Anti-oxidants and oxidative stress

What are antioxidants?
An “antioxidant” is a property of certain nutrients. There are many different types of nutrients which function as antioxidants. Vitamins A, C, E have antioxidant properties. The minerals Copper and Selenium when combined with proper ratios of Zinc can work together to increase antioxidant activity. Some enzymes generated in the body function as antioxidants such as Catalase, Peroxidase and Super Oxide Dismutase (S.O.D.) – these enzymes, which decrease with age, need to be activated by certain nutrients contained in foods such as pomegranate and mangosteen. Astaxanthin, an antioxidant found in red algae, is considered the most powerful antioxidant known to man. This molecule, which has a long and antennae-like structure, can easily absorb many more times the free radicals than vitamin C and vitamin E. It is considered extremely heart protective.

Why do I need a variety of antioxidants, isn’t one just enough?
Antioxidants can be compared to a football team. Just like a football team needs many different types of players to perform different roles, the body needs a variety of antioxidants to ensure a healthy metabolism. If a football team is missing a wide receiver or a quarterback, the play doesn’t work very well. Similarly, if our body is missing a certain type of antioxidant, our cells cannot have optimum health.

Not all antioxidants can go everywhere in the body. Some antioxidants can only work inside our cells, like glutathione, and certain enzyme based antioxidants. Some antioxidants are small enough to cross the blood brain barrier (BBB) and protect our brain from excess oxidation which contributes to neurodegeneration and plaque buildup in the brain. Antioxidants protect our cells from the harmful byproducts produced by oxidation, also called “oxidative stress”, which yields free radicals.

What is oxidation; is it good or bad?
Oxidation occurs whenever our cells use oxygen. We must have oxidation in order to survive, without it we would die. However, oxidation can yield harmful byproducts after our cells burn an oxygen molecule; these harmful compounds are called “free radicals”. A free radical is a stray, unpaired electron. Electrons don’t like to be unpaired, therefore seek out other electrons by stealing them from healthy tissues in order to stabilize itself. After stealing the electron, a damaged leftover cell that unwillingly gave up an electron is left behind. This damaged cell functions less optimally than before, and if it gets damaged by enough free radicals can become crippled and not do its job properly, and even die prematurely. This process continues on and on, free radicals damaging tissues unless it can be stopped with an antioxidant. Free radicals are considered a primary cause of aging, and are associated with all injuries and health issues.

Ways that we increase oxidation are through exercise, inflammation, stress, poor diet, smoking, exposure to radiation, illicit drugs, most medications, and pollutants to name a few. Being alive requires oxidation, there is no stopping it, and therefore it is important to have a healthy diet to absorb these free radicals which result from oxidation. Notice that we mentioned exercise; this is because anything that considerably speeds up our metabolism yields more free radicals. Exercise is good, we need it! However, we must consume foods that provide healthy amounts of antioxidants to neutralize the harmful byproducts that exercise can leave behind. Have you ever heard of “healthy” athletic people such as marathoners having a heart attack at a young age? “But they were so healthy” is the comment commonly heard. Free radical damage can not only affect our cells, but can scar the inner smooth surface of our blood vessels. If these tiny micro-tears are not properly repaired by the body, they can create spaces that allow arterial plaque to take hold and build up.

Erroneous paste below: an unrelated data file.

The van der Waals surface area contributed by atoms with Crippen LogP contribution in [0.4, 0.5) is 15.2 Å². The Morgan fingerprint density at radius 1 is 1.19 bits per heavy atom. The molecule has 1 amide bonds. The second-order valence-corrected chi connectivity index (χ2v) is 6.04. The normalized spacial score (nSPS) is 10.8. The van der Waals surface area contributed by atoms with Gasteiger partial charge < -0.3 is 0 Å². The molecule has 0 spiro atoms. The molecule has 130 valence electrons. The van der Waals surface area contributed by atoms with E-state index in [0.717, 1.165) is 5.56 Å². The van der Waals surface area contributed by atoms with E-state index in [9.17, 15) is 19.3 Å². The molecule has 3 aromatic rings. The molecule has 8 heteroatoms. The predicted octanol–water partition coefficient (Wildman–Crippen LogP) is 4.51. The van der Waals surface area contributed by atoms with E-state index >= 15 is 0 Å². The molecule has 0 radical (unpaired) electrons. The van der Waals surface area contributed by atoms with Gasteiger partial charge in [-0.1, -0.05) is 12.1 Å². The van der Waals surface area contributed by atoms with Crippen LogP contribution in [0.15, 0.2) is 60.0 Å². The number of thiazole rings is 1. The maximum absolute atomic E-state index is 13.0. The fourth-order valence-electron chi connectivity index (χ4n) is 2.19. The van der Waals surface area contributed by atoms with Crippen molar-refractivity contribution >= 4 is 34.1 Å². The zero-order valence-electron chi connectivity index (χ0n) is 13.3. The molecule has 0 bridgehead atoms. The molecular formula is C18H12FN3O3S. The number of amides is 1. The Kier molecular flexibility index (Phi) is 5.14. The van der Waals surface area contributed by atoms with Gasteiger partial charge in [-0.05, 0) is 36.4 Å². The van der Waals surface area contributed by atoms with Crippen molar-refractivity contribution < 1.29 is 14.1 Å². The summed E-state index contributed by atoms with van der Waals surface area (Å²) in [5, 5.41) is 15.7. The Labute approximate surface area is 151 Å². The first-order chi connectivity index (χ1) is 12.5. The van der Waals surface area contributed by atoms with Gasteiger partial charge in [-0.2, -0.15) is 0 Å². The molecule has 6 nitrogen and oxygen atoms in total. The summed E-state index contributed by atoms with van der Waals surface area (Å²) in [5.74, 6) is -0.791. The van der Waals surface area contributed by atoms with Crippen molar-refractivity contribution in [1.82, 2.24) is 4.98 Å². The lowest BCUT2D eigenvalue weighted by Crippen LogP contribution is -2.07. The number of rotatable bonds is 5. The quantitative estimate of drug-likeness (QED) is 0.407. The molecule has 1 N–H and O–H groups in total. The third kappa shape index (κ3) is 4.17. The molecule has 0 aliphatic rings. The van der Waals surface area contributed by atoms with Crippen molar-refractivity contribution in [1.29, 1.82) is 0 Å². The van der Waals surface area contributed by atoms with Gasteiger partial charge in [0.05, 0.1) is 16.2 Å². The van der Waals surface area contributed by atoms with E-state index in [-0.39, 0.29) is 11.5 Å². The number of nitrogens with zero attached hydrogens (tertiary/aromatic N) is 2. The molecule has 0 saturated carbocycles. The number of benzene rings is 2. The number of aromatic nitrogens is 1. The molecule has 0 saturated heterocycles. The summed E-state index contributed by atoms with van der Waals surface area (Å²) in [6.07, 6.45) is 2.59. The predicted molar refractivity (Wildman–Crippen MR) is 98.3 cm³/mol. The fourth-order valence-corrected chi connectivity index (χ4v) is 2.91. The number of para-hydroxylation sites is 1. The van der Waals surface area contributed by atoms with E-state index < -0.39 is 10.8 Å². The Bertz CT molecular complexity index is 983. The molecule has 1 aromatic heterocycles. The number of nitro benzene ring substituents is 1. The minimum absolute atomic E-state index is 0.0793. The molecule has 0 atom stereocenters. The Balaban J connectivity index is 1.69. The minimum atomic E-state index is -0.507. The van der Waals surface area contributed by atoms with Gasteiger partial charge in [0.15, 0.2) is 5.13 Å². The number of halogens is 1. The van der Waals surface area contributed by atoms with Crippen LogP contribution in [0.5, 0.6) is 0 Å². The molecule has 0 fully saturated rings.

How does an antioxidant work?
Have you ever seen the movie “The Bodyguard” with Kevin Costner and Whitney Houston? At the end of the movie the bodyguard hero, played by Kevin Costner, jumps in front of Whitney Houston as the villain attempts to shoot her. Kevin Costner, the bodyguard, “takes the bullet”, sparing Whitney Houston and saving the day. This is how an antioxidant works. Antioxidants “take the bullet” of free radicals, so your joints, tissues and cells don’t have to. An antioxidant has the unusual ability to safely absorb free radicals, therefore prevent further damage to your cells and tissues. An antioxidant typically does this by generously sharing its outer ring electrons to bond with harmful free radicals. The greater the number of electrons in the outer ring, the more powerful the antioxidant due its higher absorbency potential. Antioxidants essentially “mop up” free radicals in the body.

How do you recognize a lack of antioxidants in the body?
We have a unique set of tests that we can use to detect a lack of antioxidants in the body, or can assess if your antioxidants are working properly. Click here to contact us.